A quick and dirty HC can be built in minutes by Using a gas powered yard blower mounted atop an over inflated innertube. By taking a little more time and to add rigidity, you can fiberglass the 'ducted' part, center,by laying the glass directly onto the innertube and adding struts top support engine..
My friend built one like this for Gallager the comedian. Gallager used this mini HC as a hockey puc for an electric horse that Brian built as well.

frank
 
  • #34
MR. P said:
A quick and dirty HC can be built in minutes by Using a gas powered yard blower mounted atop an over inflated innertube.
The main problem with that is that the plenum area is extremely small, resulting in very little lift. Keep in mind that the lift is pressure times plenum area.
I wouldn't mind learning more about that electric horse. It sounds intriguing.
 
  • #35
hi! can someone send me some detailed information(some 20-30 pages) about thrust vectoring. iam student in aeronautical engg. i need it for my seminar purpose.
my mail id is: [deleted]
 
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<h2>1. What is a hovercraft and how does it work?</h2><p>A hovercraft is a vehicle that is supported by a cushion of air, allowing it to travel over land, water, and other surfaces. It works by using a fan to create a high-pressure area of air underneath the craft, which lifts it off the ground. The air is then directed out through vents, creating a cushion of air that allows the craft to hover and move forward.</p><h2>2. How do I control the direction and speed of a hovercraft?</h2><p>Hovercrafts are typically controlled by a combination of rudders, fans, and propellers. The rudders are used to steer the craft, while the fans and propellers control the speed and direction of movement. Some hovercrafts also have a throttle control that adjusts the amount of air being pumped into the cushion, allowing for more precise control.</p><h2>3. What type of surface can a hovercraft operate on?</h2><p>Hovercrafts are designed to operate on a variety of surfaces, including water, ice, mud, sand, and even smooth pavement. However, they are most commonly used on water and flat land. Rough or uneven surfaces can be challenging for a hovercraft to navigate, so it is important to choose a suitable location for operation.</p><h2>4. How do I maintain a hovercraft?</h2><p>Maintaining a hovercraft involves regular cleaning, checking and replacing parts as needed, and ensuring that the craft is in good working condition before each use. It is important to follow the manufacturer's instructions for maintenance and to regularly inspect the craft for any signs of wear or damage.</p><h2>5. Are there any safety precautions I should take when operating a hovercraft?</h2><p>Yes, there are several safety precautions that should be taken when operating a hovercraft. These include wearing a life jacket, following all traffic and navigation rules, avoiding shallow water and obstacles, and maintaining a safe speed. It is also important to be aware of weather conditions and to have proper training and experience before operating a hovercraft.</p>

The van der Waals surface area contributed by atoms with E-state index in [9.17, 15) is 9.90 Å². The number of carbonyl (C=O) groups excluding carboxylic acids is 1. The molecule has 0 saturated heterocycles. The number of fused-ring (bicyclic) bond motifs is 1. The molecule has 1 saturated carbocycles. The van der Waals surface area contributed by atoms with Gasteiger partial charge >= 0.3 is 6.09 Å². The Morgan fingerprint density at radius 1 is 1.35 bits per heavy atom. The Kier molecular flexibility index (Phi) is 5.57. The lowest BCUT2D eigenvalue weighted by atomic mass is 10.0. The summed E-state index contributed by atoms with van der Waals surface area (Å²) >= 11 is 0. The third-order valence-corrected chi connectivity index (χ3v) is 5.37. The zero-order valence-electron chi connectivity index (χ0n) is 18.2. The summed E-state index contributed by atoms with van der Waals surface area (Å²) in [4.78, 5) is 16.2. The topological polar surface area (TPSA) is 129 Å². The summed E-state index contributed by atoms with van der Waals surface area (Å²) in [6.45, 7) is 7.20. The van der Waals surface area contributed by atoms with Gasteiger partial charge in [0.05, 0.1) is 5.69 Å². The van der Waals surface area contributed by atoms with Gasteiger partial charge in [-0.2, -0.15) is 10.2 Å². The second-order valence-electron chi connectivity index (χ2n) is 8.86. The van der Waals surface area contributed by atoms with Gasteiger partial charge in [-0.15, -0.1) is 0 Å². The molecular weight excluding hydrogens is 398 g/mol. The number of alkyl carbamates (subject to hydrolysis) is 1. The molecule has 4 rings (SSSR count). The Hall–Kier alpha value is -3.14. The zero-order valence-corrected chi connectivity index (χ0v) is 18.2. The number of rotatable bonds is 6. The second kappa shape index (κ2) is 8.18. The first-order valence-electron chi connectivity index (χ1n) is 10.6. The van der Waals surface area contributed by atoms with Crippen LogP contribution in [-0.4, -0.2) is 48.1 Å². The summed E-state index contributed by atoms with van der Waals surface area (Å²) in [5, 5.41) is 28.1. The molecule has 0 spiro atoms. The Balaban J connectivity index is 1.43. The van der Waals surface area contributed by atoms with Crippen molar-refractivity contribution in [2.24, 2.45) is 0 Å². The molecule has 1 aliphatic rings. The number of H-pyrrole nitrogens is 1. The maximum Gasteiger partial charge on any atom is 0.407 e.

Related to Hover craft how do I get it to work?

1. What is a hovercraft and how does it work?

A hovercraft is a vehicle that is supported by a cushion of air, allowing it to travel over land, water, and other surfaces. It works by using a fan to create a high-pressure area of air underneath the craft, which lifts it off the ground. The air is then directed out through vents, creating a cushion of air that allows the craft to hover and move forward.

2. How do I control the direction and speed of a hovercraft?

Hovercrafts are typically controlled by a combination of rudders, fans, and propellers. The rudders are used to steer the craft, while the fans and propellers control the speed and direction of movement. Some hovercrafts also have a throttle control that adjusts the amount of air being pumped into the cushion, allowing for more precise control.

3. What type of surface can a hovercraft operate on?

Hovercrafts are designed to operate on a variety of surfaces, including water, ice, mud, sand, and even smooth pavement. However, they are most commonly used on water and flat land. Rough or uneven surfaces can be challenging for a hovercraft to navigate, so it is important to choose a suitable location for operation.

4. How do I maintain a hovercraft?

Maintaining a hovercraft involves regular cleaning, checking and replacing parts as needed, and ensuring that the craft is in good working condition before each use. It is important to follow the manufacturer's instructions for maintenance and to regularly inspect the craft for any signs of wear or damage.

5. Are there any safety precautions I should take when operating a hovercraft?

Yes, there are several safety precautions that should be taken when operating a hovercraft. These include wearing a life jacket, following all traffic and navigation rules, avoiding shallow water and obstacles, and maintaining a safe speed. It is also important to be aware of weather conditions and to have proper training and experience before operating a hovercraft.